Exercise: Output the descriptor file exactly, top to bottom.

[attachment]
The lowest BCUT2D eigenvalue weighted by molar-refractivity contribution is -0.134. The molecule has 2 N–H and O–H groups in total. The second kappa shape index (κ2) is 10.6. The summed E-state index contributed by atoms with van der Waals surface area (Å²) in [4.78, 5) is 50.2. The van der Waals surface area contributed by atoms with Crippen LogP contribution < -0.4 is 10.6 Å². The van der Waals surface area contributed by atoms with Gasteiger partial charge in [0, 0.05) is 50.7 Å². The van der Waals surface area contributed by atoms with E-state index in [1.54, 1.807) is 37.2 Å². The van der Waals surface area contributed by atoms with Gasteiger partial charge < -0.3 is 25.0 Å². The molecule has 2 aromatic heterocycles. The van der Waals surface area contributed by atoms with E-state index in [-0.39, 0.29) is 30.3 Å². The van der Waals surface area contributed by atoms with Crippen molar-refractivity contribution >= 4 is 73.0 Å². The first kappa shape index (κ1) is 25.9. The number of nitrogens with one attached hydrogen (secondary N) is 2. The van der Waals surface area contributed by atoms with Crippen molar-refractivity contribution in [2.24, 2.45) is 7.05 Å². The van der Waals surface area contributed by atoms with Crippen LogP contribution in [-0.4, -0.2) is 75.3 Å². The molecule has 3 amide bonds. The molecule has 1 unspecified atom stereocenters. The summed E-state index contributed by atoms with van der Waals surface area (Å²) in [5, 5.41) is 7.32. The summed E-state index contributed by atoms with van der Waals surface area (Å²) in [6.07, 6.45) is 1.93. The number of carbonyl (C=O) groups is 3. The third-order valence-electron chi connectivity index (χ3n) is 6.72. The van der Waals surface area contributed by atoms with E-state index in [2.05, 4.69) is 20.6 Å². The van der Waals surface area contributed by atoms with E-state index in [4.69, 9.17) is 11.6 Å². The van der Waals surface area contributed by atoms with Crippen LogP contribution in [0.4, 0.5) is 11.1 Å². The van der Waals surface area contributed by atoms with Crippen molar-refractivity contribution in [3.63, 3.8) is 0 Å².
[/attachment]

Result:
The lowest BCUT2D eigenvalue weighted by molar-refractivity contribution is -0.134. The molecule has 2 N–H and O–H groups in total. The second kappa shape index (κ2) is 10.6. The summed E-state index contributed by atoms with van der Waals surface area (Å²) in [4.78, 5) is 50.2. The van der Waals surface area contributed by atoms with Crippen LogP contribution < -0.4 is 10.6 Å². The van der Waals surface area contributed by atoms with Gasteiger partial charge in [0, 0.05) is 50.7 Å². The van der Waals surface area contributed by atoms with E-state index in [1.54, 1.807) is 37.2 Å². The van der Waals surface area contributed by atoms with Gasteiger partial charge < -0.3 is 25.0 Å². The molecule has 2 aromatic heterocycles. The van der Waals surface area contributed by atoms with E-state index in [-0.39, 0.29) is 30.3 Å². The van der Waals surface area contributed by atoms with Crippen molar-refractivity contribution >= 4 is 73.0 Å². The first kappa shape index (κ1) is 25.9. The number of nitrogens with one attached hydrogen (secondary N) is 2. The van der Waals surface area contributed by atoms with Crippen molar-refractivity contribution in [2.24, 2.45) is 7.05 Å². The van der Waals surface area contributed by atoms with Crippen LogP contribution in [-0.4, -0.2) is 75.3 Å². The molecule has 3 amide bonds. The molecule has 1 unspecified atom stereocenters. The summed E-state index contributed by atoms with van der Waals surface area (Å²) in [5, 5.41) is 7.32. The summed E-state index contributed by atoms with van der Waals surface area (Å²) in [6.07, 6.45) is 1.93. The number of carbonyl (C=O) groups is 3. The third-order valence-electron chi connectivity index (χ3n) is 6.72. The van der Waals surface area contributed by atoms with E-state index in [2.05, 4.69) is 20.6 Å². The van der Waals surface area contributed by atoms with E-state index in [4.69, 9.17) is 11.6 Å². The van der Waals surface area contributed by atoms with Crippen LogP contribution in [0.4, 0.5) is 11.1 Å². The van der Waals surface area contributed by atoms with Crippen molar-refractivity contribution in [3.63, 3.8) is 0 Å².